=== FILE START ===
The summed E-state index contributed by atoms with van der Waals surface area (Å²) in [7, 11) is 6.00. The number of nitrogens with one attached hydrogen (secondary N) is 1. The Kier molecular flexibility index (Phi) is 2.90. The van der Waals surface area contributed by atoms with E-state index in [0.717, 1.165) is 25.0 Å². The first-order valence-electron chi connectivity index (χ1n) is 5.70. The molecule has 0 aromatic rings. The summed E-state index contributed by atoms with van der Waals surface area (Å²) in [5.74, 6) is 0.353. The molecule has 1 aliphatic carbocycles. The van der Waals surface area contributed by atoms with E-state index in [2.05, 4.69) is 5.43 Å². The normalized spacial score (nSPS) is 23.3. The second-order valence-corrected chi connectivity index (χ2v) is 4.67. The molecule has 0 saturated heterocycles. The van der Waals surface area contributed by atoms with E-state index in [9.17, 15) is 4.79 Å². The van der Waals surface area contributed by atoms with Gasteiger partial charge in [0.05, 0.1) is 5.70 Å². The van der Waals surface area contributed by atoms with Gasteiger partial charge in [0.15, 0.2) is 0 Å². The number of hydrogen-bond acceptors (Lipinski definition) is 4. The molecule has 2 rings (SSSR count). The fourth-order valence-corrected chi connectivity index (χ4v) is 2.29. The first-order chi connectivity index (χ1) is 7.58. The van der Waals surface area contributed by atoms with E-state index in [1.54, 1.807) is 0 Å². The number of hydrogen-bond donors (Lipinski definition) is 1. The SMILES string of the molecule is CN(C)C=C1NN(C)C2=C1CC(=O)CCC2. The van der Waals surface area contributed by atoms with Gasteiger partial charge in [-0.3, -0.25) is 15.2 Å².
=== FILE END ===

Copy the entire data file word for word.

The summed E-state index contributed by atoms with van der Waals surface area (Å²) in [7, 11) is 6.00. The number of nitrogens with one attached hydrogen (secondary N) is 1. The Kier molecular flexibility index (Phi) is 2.90. The van der Waals surface area contributed by atoms with E-state index in [0.717, 1.165) is 25.0 Å². The first-order valence-electron chi connectivity index (χ1n) is 5.70. The molecule has 0 aromatic rings. The summed E-state index contributed by atoms with van der Waals surface area (Å²) in [5.74, 6) is 0.353. The molecule has 1 aliphatic carbocycles. The van der Waals surface area contributed by atoms with E-state index in [2.05, 4.69) is 5.43 Å². The normalized spacial score (nSPS) is 23.3. The second-order valence-corrected chi connectivity index (χ2v) is 4.67. The molecule has 0 saturated heterocycles. The van der Waals surface area contributed by atoms with E-state index in [9.17, 15) is 4.79 Å². The van der Waals surface area contributed by atoms with Gasteiger partial charge in [0.05, 0.1) is 5.70 Å². The van der Waals surface area contributed by atoms with Gasteiger partial charge in [0.15, 0.2) is 0 Å². The number of hydrogen-bond acceptors (Lipinski definition) is 4. The molecule has 2 rings (SSSR count). The fourth-order valence-corrected chi connectivity index (χ4v) is 2.29. The first-order chi connectivity index (χ1) is 7.58. The van der Waals surface area contributed by atoms with E-state index in [1.54, 1.807) is 0 Å². The number of hydrogen-bond donors (Lipinski definition) is 1. The SMILES string of the molecule is CN(C)C=C1NN(C)C2=C1CC(=O)CCC2. The van der Waals surface area contributed by atoms with Gasteiger partial charge in [-0.3, -0.25) is 15.2 Å².